Stability and durability are user-generated illusions that are helpful. They facilitate happiness and happiness – like attention – can be our spiritual teacher if we want.
What do I mean when I say that “stability and durability are user-generated illusions that are helpful?”
Well, I don’t perceive the back stairs as clouds of atoms which are mostly empty space in which electrons swarm. Rather, I perceive and otherwise experience them as solid wooden beams nailed to a wooden frame. Doing so is functional. I’d never get in and out of the house if I experienced nothing but clouds of atoms and swarms of electrons.
In a similar way, a lightening bolt’s existence seems very short – a mere blip in the long span of a human life. Yet that human life barely measures against the expansive duration of, say, a star.
What appears stable and durable from one perspective does not appear so from another.
That is why we say that stability and durability are a matter of perception inhering in an observer and working for that observer. The observer’s perception constructs a world in which that observer enacts their living. Thus, there are as many worlds as there are observers.
The comparisons humans make (to suns and lightning bolts, say, or to floorboards and atoms), and the conclusions we draw from these comparisons (usually some variation of “our world is the one true world”), tend to confuse the fundamental issue that everything is a process. Even the observer who is observing the various changes is a process.
But so what? What good is knowing all that? We still have to figure out how to be kind to people who are not kind to us. We still have to figure out how to share resources with other living creatures, including other humans (especially those who don’t look like us or think differently from us et cetera). We still have to deal with our confusion and unhappiness nudging us toward clarity and joy, as if clarity and joy were ideals. We still have to deal with ideals.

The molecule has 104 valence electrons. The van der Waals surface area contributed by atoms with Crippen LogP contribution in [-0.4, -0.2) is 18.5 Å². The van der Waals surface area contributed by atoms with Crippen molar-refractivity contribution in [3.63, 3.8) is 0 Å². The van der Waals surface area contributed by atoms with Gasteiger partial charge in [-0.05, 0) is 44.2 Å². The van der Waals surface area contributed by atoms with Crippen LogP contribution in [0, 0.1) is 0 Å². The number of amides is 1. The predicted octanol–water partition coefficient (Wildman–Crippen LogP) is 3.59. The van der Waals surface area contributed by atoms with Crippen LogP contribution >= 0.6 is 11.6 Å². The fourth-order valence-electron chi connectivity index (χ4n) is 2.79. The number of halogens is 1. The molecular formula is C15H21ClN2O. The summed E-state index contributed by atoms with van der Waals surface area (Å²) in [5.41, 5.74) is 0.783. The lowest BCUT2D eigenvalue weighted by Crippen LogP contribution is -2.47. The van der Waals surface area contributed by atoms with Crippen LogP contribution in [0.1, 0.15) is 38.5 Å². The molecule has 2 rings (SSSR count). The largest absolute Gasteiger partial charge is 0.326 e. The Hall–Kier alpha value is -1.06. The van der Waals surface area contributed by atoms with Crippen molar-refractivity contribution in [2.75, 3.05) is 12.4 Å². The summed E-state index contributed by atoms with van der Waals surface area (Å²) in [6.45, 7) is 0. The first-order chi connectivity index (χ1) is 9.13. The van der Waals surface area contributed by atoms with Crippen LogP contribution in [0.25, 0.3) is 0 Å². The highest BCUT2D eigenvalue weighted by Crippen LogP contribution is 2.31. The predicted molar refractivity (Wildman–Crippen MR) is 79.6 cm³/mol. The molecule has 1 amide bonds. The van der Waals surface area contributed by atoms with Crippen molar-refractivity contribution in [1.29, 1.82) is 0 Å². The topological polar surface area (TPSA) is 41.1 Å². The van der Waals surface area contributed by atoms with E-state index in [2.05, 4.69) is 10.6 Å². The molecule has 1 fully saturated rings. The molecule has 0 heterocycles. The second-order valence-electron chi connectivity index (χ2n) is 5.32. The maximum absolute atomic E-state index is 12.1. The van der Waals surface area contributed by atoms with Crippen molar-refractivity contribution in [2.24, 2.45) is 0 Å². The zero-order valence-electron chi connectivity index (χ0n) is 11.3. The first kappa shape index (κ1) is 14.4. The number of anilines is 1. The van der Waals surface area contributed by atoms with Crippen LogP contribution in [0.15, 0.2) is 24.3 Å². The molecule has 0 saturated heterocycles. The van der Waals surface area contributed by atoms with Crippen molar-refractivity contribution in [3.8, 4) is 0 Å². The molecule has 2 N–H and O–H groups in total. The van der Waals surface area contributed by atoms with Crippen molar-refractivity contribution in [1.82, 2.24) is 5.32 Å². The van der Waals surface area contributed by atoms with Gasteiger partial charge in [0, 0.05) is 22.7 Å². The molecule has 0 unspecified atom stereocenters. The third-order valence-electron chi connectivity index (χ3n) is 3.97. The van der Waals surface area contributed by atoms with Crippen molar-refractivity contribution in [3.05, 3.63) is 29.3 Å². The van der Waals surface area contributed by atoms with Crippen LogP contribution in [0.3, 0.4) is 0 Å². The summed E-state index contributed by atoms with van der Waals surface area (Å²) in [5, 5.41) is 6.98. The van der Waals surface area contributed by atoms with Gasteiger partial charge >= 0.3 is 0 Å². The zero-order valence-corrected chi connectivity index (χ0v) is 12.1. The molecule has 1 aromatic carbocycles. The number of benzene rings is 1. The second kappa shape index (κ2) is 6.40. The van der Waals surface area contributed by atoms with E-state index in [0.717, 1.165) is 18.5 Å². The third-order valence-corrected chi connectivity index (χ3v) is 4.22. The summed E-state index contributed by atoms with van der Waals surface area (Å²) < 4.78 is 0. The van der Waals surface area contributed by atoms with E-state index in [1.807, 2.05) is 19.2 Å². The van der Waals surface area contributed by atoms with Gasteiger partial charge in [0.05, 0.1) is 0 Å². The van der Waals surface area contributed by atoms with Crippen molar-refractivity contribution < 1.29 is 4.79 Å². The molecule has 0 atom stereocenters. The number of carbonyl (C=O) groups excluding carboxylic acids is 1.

For me – which explicitly means not for you, though my experience may be helpful in the context of your own, and vice-versa – dialing down the drama of these issues and questions has been helpful.
I don’t need to solve fundamental problems of the cosmos – what banged and where it banged and what happens when it all runs down, if in fact it does. I don’t need to untangle the metaphysical and theological bracken of the past few millenia.
I find those issues fun and interesting – they have a place – but the pressure to do more than merely give attention to them has abated considerably.
No, what I need is to be patient, generous, forgiving, nurturing, humble, diligent, just, fair – in a word, loving.
So the question is fundamental and clear: what helps me be more loving?
That is the only question that matters anymore, and everything that appears – from A Course in Miracles to baking bread to legal weed to swimming in the brook to teaching research and writing to making love – is evaluated accordingly.
The answer is basically this: If it’s for love, then use it and share it. If it’s not for love, then set it aside.
And here’s a fact I am only just beginning to see in a deep sustainable way: everything, without exception, is for love.
I certainly don’t think that the answer to all our problems lies in emulating first century Christian communities, but I do think it’s worth reflecting on how they understood love (in the wake of Jesus): shared wealth, commensality (eating together), all property held in common, service to the poor, non-participation with evil, pacifism and so forth.